Atlanta is this little blue city in a sea of red. It’s just really, and it’s not like it’s progressive in a political sense, you don’t have to fight for your space, no one is pushing you out. So because its welcoming in that way, people don’t have to, they don’t have that kind of fight and that kind of struggle, you can get a job, you can support your family, you can get a house our whatever, so yeah. I battle with that, because I come from Illinois which has a lot of those fights already realized and legislated, and I don’t understand why people are even interested in it, I think.
S: That is really interesting. I like hearing how your film has come together and it has created an organic community. I was reading your biography and you do a lot of community building workshops to empower youth, and in a way it seems like you are doing the same thing for black Muslim lesbians. Do you think that the work that you did prior to your family naturally led to this?
RS: I think it was definitely a natural progression, I was just surprised that it took so long. I had been involved in a conversation about it before, that community building around that has never been on the table. Like it wasn’t presented as an option and how much of that has come from just being comfortable. Like what happened when you forget when you are a part of the struggle, and when you think that you are okay, when you know, that you don’t think you are a part of this push, and this quest and this fight that you kind of just get swept into normalcy.
S: Right! That’s a dangerous place to be.
RS: Yeah. But then my life is far outside of normal, then where do I honour my authenticity and honor my individuality if I am just being a part of the greater community and not voicing my presence?
S: I see that the film is going to be touring this spring, what cities are planned to be on the tour? Any festivals?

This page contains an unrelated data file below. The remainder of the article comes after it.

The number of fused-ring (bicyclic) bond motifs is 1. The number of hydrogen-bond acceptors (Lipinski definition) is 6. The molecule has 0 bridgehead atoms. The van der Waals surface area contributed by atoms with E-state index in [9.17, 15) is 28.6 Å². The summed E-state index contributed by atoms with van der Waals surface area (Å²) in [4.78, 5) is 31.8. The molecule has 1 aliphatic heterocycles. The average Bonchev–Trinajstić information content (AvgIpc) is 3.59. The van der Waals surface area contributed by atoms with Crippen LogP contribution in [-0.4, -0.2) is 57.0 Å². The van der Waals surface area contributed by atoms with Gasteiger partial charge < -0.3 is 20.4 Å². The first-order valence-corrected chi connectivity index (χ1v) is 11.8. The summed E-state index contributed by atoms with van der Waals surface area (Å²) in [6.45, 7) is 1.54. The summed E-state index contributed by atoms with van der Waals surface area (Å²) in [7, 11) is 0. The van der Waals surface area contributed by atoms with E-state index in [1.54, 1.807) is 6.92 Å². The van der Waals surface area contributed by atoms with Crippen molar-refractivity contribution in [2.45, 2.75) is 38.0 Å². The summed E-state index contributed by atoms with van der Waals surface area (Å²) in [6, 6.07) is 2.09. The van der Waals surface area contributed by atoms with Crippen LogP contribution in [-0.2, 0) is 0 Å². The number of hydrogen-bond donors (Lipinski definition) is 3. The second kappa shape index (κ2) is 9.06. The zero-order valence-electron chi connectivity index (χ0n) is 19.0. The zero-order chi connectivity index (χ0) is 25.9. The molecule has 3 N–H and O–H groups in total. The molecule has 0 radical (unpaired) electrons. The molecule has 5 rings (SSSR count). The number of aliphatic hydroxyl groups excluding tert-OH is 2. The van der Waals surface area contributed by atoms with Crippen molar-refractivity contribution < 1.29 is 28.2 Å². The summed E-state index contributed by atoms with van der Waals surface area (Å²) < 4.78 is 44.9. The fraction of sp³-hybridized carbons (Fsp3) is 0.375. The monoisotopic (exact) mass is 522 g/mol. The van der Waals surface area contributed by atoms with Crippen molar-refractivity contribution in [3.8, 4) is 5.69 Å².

RS: I have a few festivals, Sistah Sinema, that is a lot of the west coast. I have the National Women’s Studies Conference; I will be screening it there. Feminisms and Rhetorics conference at Stanford University. And that after that I want to get up to, just getting it to outside of academia and getting it to the community itself, and having it really in down to earth spaces. If you want to show it at your house and invite some friends over and just have conversation on what that looks like, I’m totally open to that.
I work with a documentary called U People before and I found screenings at schools and the Q & A, but I am thinking about more salon type spaces, really intimate spaces that people feel comfortable having these kind of conversations.
S: From what I was seeing in the 10-minute teaser, the Nation of Islam seemed to be where a lot of people got their exposure to Islam. Was there anyone in that space who came from other perspectives of Islam and how much do you think that experience formulated their experience of being a black lesbian?
Red: I think it was kind of equal. I think two of them were from the Nation of Islam and two are from orthodox Islam, Sunni Muslim. So that was a good balance for me, because, no three are Sunni—because looking at in present day, there is not as much as a separation as there might have been before, so its been nice having people talk about their cultural practices and how they are different, but I don’t think there has been a whole lot of that. We are sort of just trying to be together.
S: That’s true. There already is so much division.
RS: Yeah I think of it like– I teach. So when I took kids on a trip, where there were other schools there, kids would hang out with the others from their school and their peers. If we went to other kids, they would hang out with others from their city. If they went to another country, they’d chill with anyone from America. So a community broadens, once their scope broadens.
S: I love this idea, taking it into these spaces, at a time when being Muslim has such negative connotations especially in America, and when people often invisibilize themselves in their own spaces. This is important work! I enjoyed this conversation so much.
RS: So have I.